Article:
Carleton University researchers have received a $617,000 Natural Sciences and Engineering Research Council of Canada (NSERC) Strategic Partnership Grant to investigate technologies assisting in the design of sustainable buildings.
“Carleton continues to take the lead working with industry partners on issues related to sustainability,” said Rafik Goubran, Research and International vice-president. “This collaborative project will play an important role in developing sustainable buildings and greener communities.”
Led by Gabriel Wainer, a professor in the department of Systems and Computer Engineering, along with Stephen Fai, Liam O’Brien, and industry partner Autodesk, the team guides interdisciplinary researchers combining the disciplines of systems engineering, civil engineering, mechanical engineering and architecture.
“Modern building automation systems collect and store vast amounts of data in temporal scales ranging from seconds, to multiple years, and spatial scales ranging from rooms to communities,” said Wainer. “But the tools that facilitate management and visualization of these data are in their infancy. The whole point of our project is greater building sustainability. How can we build or retrofit buildings to reduce emissions and improve sustainability?”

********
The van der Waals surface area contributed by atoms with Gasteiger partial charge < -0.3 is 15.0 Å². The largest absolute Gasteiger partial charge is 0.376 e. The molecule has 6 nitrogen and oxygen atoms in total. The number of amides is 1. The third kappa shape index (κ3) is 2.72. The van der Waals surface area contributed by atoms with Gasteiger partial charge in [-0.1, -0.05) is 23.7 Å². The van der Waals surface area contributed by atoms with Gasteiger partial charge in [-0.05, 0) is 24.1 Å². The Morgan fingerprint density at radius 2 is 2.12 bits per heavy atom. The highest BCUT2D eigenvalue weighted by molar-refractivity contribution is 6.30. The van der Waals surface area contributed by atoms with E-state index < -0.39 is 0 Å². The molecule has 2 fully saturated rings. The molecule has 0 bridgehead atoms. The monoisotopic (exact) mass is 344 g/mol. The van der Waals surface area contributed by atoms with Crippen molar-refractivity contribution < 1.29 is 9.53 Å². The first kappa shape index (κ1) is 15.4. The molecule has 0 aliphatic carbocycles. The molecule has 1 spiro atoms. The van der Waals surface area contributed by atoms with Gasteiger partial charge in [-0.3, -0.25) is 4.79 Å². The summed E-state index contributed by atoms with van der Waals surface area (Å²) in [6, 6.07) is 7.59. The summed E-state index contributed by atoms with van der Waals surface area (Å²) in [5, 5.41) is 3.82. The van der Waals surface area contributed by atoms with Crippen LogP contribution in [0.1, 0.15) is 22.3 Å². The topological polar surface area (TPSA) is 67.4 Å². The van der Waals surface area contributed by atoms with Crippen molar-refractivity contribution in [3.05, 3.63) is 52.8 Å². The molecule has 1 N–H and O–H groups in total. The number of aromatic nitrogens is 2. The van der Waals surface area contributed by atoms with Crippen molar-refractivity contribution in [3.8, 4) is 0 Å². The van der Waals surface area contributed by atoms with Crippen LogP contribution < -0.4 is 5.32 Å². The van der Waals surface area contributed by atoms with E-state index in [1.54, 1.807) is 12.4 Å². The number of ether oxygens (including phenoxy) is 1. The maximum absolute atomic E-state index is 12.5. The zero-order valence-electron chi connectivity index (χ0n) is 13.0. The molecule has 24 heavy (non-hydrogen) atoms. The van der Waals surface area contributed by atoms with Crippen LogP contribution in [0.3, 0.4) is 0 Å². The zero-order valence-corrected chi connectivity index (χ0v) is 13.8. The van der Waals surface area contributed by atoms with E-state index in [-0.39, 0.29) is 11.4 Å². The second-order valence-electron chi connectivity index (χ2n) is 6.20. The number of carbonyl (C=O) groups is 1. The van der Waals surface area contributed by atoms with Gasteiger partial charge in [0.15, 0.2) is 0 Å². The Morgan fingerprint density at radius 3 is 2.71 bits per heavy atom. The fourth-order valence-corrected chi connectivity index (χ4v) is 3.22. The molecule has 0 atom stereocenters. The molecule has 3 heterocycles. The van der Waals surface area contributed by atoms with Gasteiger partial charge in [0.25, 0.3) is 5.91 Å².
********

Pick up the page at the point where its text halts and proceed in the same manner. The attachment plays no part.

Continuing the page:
When architects design a building they use a set of tools developed for a process called Building Information Modelling (BIM).
This procedure involves the integration of architectural geometry with information related to the materials and methods of the construction process. Autodesk, is a leading provider of BIM software and will use the research to further improve their tools.
“Autodesk has a unique and exciting opportunity to extend our existing relationship with Carleton with a diverse set of students, and academic professionals across a variety of disciplines in generative design, building science and system simulation,” said Azam Khan, director, Complex Systems Group, Autodesk Research.
BIM systems assist the architect in creating an ecologically responsible design by keeping track of every element of a building. The same system can be used for new construction and older buildings that are being retrofitted.
“With Autodesk Research situated in Toronto, our local collaboration on this multi-faceted project will help accelerate research and our collective knowledge base from designing at the building scale to designing at the campus scale,” said Khan.
In addition to refining existing BIM tools and practices, the project considers a new approach that uses simulations to provide the architect with options during the design process called generative design.
The goal of NSERC’s Strategic Partnership Grant is to increase research and training in targeted areas that could enhance Canada’s economy, society and/or environment within the next 10 years.